If you enjoy reading about Malta and its interesting history, contact the chauffeur driven service at one of the top Malta hotels. With a list of Malta Tours and Excursions they will surely help you enjoy unique and memorable Malta holidays.
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Sailing in Malta

 

sailing malta

Are you looking forward to some nice weather? The Grand Hotel Excelsior Malta offers a unique opportunity to discover the beauty of the Maltese Islands by sailing in crystal clear waters, under deep blue skies.
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Where to Visit in Malta – The Maritime Museum

Malta Maritime History
The Maritime Museum charts Malta’s maritime history within a Mediterranean context and also illustrates the global nature of seafaring and its impact on society. The Museum is situated within the former British Naval Bakery in Vittoriosa. The building was erected between 1842 and 1845 on the site of the old covered slipway of the Knights of St John.
The bakery was the hub of the Victualling Yard and supplied the Royal Navy with its daily requirements of bread and biscuits. After World War II it was converted into offices and stores and as the headquarters of the Admiralty Constabulary. The building remained part of the naval establishment up to the closure of the British base in 1979.
At the entrance of the Museum, one may view the ‘Anadrian Hall’ which exhibits the engine room machinery of the Anadrian, which was a steam- driven grab dredger built in 1951 for Malta. The first floor houses a display on the Merchant Navy and exhibits a collection of detailed ship replicas and paintings illustrating 19th and 20th century vessels most of which served on the Malta run. The nearby St Angelo Hall, the museum’s events and lecture room, is decorated with an array of colourful ship badges.
Organised into thematic and chronological sectors, the Main Hall illustrates developments from ancient times to the end of the rule of the Order of St John in Malta. Navigational charts, nautical instruments and a series of portraits set the scene for the navy of the Order of St John. This display includes paintings, weapons, uniforms, anchors, maps, models and other artefacts dating from 1530 to 1798. An entire room is dedicated to traditional Maltese sea crafts and other objects that indicate popular traditions and Malta’s long-standing maritime vocation. In the Customs Hall there is a variety of standard weights and measures and other objects, including the uniform of an inspector of Marine Police, which bear witness to the importance of Malta’s historic links with maritime commerce and traffic.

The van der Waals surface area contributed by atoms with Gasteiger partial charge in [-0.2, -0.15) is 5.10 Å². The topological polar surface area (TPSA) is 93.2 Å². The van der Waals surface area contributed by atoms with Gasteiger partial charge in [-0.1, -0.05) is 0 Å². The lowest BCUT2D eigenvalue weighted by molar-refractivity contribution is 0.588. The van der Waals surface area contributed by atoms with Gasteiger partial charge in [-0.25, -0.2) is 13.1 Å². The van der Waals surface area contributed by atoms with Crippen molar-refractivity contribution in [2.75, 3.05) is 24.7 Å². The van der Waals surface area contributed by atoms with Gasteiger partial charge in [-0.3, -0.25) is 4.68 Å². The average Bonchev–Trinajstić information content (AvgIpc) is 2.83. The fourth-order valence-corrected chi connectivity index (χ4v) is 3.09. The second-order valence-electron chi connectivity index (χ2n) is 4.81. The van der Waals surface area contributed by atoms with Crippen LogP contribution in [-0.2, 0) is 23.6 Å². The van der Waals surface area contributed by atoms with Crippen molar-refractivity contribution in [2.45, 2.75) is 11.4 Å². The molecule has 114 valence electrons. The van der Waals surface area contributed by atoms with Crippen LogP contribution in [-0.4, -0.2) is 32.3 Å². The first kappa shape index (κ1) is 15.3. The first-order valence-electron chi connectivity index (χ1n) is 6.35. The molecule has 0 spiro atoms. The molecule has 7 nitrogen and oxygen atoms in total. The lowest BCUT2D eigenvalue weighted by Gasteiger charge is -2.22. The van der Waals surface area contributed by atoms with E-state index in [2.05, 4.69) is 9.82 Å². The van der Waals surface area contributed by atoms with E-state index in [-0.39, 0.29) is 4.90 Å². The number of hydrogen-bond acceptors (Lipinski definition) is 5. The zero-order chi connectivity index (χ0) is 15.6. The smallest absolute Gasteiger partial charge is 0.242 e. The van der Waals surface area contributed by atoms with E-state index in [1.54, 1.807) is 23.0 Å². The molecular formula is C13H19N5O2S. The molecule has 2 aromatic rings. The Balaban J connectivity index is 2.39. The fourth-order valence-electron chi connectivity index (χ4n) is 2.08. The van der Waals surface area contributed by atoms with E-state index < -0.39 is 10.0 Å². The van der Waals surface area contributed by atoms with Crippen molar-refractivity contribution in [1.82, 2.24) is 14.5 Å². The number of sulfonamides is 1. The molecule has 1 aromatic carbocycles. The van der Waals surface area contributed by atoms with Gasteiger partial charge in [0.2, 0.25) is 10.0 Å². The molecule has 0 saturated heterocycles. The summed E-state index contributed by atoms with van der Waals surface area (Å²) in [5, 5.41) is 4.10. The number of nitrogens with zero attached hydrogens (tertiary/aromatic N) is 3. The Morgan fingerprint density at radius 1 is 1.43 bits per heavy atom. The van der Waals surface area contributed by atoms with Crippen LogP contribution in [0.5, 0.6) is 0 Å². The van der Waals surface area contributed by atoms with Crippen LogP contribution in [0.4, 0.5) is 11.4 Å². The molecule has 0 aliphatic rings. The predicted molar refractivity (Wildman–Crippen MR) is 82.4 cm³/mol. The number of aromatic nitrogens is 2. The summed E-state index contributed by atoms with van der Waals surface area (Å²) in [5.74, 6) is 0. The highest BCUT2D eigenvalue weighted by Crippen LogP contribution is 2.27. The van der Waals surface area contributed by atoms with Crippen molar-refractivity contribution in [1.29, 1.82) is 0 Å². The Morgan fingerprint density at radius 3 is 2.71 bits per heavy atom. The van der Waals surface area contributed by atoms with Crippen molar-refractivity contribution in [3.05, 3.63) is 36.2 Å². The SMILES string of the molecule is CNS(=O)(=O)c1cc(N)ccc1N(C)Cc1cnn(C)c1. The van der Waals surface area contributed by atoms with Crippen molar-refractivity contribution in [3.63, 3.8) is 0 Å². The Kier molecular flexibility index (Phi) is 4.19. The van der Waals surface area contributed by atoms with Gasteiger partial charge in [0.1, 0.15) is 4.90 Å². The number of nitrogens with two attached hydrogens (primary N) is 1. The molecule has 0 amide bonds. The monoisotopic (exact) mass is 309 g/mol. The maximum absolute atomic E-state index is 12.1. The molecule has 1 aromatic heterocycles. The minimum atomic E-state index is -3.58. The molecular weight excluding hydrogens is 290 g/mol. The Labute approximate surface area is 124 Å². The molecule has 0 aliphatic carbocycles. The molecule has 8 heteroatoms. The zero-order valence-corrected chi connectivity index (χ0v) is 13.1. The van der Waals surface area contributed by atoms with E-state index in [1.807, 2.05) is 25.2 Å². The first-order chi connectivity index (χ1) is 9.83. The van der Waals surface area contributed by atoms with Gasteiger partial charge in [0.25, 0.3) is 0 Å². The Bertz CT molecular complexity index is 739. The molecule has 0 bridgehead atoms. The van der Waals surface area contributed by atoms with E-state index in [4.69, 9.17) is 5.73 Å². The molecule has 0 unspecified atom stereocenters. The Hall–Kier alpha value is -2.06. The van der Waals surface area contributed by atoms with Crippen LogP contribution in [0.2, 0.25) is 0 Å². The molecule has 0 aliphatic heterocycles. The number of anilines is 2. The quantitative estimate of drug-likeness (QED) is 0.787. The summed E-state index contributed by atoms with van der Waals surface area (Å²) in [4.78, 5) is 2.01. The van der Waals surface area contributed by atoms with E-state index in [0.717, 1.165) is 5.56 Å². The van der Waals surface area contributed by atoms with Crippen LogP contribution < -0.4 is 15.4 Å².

For almost two hundred years, Malta was the home of the British Mediterranean fleet. The Royal Navy kept a vast establishment on the Maltese Islands. The final hall presents an overview of Malta as a naval base, and depicts aspects of naval and civilian life, both leisure and work. There is also a wide collection of paintings, photographs, models, uniforms, weapons, instruments and other artefacts that illustrate the history of the Royal Navy in the Mediterranean during the 19th and 20th centuries and attest to the Navy’s impact on the economy and social life on the Maltese islands.
Should you wish to visit the Malta Maritime Museum during your holidays kindly contact the transport desk at this Luxury Malta Hotel on transport@excelsior.com.mt. Alternatively you may wish to experience one of our unique Malta Tours